To Have and to Hold: Marrying and its Documentation in Western Christendom, 400–1600

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Philip L. Reynolds, John Witte
Cambridge University Press, Feb 5, 2007 - History
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This 2007 book analyzes how, why, and when pre-modern Europeans documented their marriages - through property deeds, marital settlements, dotal charters, church court depositions, wedding liturgies, and other indicia of marital consent. The authors consider both the function of documentation in the process of marrying and what the surviving documents say about pre-modern marriage and how people in the day understood it. Drawing on archival evidence from classical Rome, medieval France, England, Iceland, and Ireland, and Renaissance Florence, Douai, and Geneva, the volume provides a rich interdisciplinary analysis of the range of marital customs, laws, and practices in Western Christendom. The chapters include freshly translated specimen documents that bring the reader closer to the actual practice of marrying than the normative literature of pre-modern theology and canon law.
 

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Contents

chapter one
1
chapter two
43
CHAPTER THREE
95
had begun to adopt Christianized marriage rituals prior to the
97
contract? For the sake of procreating children The fathers brow
108
read out to them they should reckon them to be
110
Conclusion
112
chapter four
114
Finally it is worth noting that it is the mother
231
new education of scribes in Roman law traditions Because there
233
Ademars heirs these guarantors were to go to Montpellier and
235
Attention to the sociopolitical context of the marriage agreement may
239
and her brothers belonged had connections with the cathedral chapter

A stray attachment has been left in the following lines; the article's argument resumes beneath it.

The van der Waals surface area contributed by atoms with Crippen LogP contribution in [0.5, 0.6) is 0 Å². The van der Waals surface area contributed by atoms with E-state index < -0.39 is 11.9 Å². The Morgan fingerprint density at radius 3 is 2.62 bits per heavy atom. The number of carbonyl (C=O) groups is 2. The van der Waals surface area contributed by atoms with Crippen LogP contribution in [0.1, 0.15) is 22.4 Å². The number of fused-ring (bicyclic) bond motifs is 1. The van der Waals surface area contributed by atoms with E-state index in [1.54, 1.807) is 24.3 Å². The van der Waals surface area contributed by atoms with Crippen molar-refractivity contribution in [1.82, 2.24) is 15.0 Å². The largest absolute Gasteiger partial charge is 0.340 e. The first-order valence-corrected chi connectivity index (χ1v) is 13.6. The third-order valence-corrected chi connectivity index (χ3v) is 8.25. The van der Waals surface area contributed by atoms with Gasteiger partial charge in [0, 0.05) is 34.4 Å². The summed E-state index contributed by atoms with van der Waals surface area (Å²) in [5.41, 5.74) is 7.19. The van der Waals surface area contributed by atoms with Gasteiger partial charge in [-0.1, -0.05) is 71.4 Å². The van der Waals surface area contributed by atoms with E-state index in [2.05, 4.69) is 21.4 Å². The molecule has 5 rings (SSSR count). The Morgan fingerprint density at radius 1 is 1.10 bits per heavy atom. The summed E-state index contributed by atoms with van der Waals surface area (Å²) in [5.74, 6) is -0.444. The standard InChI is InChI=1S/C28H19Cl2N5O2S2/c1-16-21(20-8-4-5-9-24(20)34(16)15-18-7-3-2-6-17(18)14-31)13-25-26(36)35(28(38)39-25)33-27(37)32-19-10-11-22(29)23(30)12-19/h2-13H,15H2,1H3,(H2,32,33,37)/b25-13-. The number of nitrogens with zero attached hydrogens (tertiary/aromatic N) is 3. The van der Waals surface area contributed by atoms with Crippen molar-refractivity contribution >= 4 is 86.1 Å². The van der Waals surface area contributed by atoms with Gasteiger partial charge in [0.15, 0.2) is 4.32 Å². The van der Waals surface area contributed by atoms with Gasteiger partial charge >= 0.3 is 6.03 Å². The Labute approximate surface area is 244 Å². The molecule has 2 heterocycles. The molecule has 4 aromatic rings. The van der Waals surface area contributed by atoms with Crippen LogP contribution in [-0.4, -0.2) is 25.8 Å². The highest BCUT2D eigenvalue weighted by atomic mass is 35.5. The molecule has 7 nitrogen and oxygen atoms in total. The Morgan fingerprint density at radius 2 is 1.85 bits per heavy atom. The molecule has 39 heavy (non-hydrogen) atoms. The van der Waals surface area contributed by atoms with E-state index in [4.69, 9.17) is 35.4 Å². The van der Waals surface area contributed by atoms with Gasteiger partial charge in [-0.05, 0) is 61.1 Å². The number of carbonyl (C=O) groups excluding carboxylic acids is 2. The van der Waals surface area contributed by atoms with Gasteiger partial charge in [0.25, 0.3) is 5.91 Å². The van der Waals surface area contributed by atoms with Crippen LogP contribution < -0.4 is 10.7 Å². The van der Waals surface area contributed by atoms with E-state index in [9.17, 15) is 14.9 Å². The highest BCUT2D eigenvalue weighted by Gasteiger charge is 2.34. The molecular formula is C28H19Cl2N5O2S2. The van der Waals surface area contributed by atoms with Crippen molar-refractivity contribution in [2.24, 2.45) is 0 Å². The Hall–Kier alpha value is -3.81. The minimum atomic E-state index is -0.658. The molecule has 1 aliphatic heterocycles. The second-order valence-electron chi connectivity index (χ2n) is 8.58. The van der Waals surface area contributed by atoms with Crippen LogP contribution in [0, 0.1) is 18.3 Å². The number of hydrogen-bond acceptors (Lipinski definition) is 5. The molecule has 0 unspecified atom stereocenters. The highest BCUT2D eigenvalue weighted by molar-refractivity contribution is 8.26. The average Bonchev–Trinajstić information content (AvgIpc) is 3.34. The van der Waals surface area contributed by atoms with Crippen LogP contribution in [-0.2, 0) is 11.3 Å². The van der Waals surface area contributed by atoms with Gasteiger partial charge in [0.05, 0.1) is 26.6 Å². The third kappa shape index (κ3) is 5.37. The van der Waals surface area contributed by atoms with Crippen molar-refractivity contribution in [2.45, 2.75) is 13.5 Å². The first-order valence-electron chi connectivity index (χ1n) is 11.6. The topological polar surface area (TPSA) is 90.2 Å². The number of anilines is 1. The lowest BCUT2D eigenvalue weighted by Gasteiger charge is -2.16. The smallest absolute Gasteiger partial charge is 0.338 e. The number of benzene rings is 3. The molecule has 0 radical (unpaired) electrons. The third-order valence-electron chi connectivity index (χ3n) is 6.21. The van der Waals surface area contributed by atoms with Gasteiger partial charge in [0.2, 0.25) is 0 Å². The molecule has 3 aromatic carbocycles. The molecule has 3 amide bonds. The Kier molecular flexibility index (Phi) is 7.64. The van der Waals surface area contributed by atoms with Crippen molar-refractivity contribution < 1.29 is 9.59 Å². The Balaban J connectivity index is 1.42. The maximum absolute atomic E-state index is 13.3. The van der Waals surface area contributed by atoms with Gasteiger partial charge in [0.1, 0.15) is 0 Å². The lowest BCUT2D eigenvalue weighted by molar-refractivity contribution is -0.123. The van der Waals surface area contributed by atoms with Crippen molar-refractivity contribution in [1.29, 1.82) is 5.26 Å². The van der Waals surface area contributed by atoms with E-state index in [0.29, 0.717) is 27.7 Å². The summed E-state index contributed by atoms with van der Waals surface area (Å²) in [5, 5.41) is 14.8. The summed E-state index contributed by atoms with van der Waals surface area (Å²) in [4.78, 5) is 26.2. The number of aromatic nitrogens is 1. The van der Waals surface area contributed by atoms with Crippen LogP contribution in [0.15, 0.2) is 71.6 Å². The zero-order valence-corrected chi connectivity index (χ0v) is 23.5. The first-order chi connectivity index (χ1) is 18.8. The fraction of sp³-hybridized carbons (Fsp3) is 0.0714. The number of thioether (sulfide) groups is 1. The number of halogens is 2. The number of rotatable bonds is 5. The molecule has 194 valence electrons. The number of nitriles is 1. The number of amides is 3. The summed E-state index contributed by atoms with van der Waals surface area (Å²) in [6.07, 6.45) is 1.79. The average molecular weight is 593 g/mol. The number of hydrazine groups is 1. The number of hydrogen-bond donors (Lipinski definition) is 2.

247
Seven Marriage Agreements
249
and is near the gate that is called dObilion and
250
chapter seven
260

the husbands gift in postCarolingian northernFrench sources may have been
118
lines where the disposition should be In Extr I 13
142
The Dotal Formulae in Zeumers Collection
148
Formulae Bituricenses
152
for such isrequiredbothbythe manor andbythemunicipal rolls12 Therefore
153
CHAPTER FIVE
165
or less direct inspiration of the formula of Charters 1
181
that it shows the relative strength of the contracting parties
182
a sociopolitical sense must be added the personal position of
186
Sign of Guillaume de Sissonne5 Sign of Foulque dEcry6 Sign
198
to the branches from which the daughters of Itier and
201
brother38 Raoul Revel39 Guillaume Senis40 Robert my stepfather41 Gerard
204
Ferietate La FerteChevresis?66 who appears between 1163 and 1190 in
209
Sign of Hugues de Pierrepont1 Signs of Aubri de Bosmont72
211
look for the places to which both husband and wife
213
CHAPTER SIX
215
Our chief evidence regarding the practice of getting married in
216
and complete either canonically or socially All we can say
229
texts from middle to lower social groups to complement work
230
entering into a marriage at the time the contract was
264
Selected English Marriage Contracts
274
chapter eight
287
Asked about the persons present at the said matrimonial contract
327
chapter nine
332
Depositions from the Armagh Registers
351
chapter ten
360
whereby a womans guardian gave her away93 This new meaning
380
Four Icelandic Marriage Contracts
385
chapter eleven
390
Florentine Marriage Documents
411
chapter twelve
421
CHAPTER THIRTEEN
453
Betrothal and Marriage Contracts
456
Marital Property
464
forth between the Consistory and Council for more than a
473
lowest value the said Claude shall promise
478
On March 23 the Council summoned them for the following
487

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Page 9 - Wherefore a man shall leave father and mother, and shall cleave to his wife : and they shall be two in one flesh.

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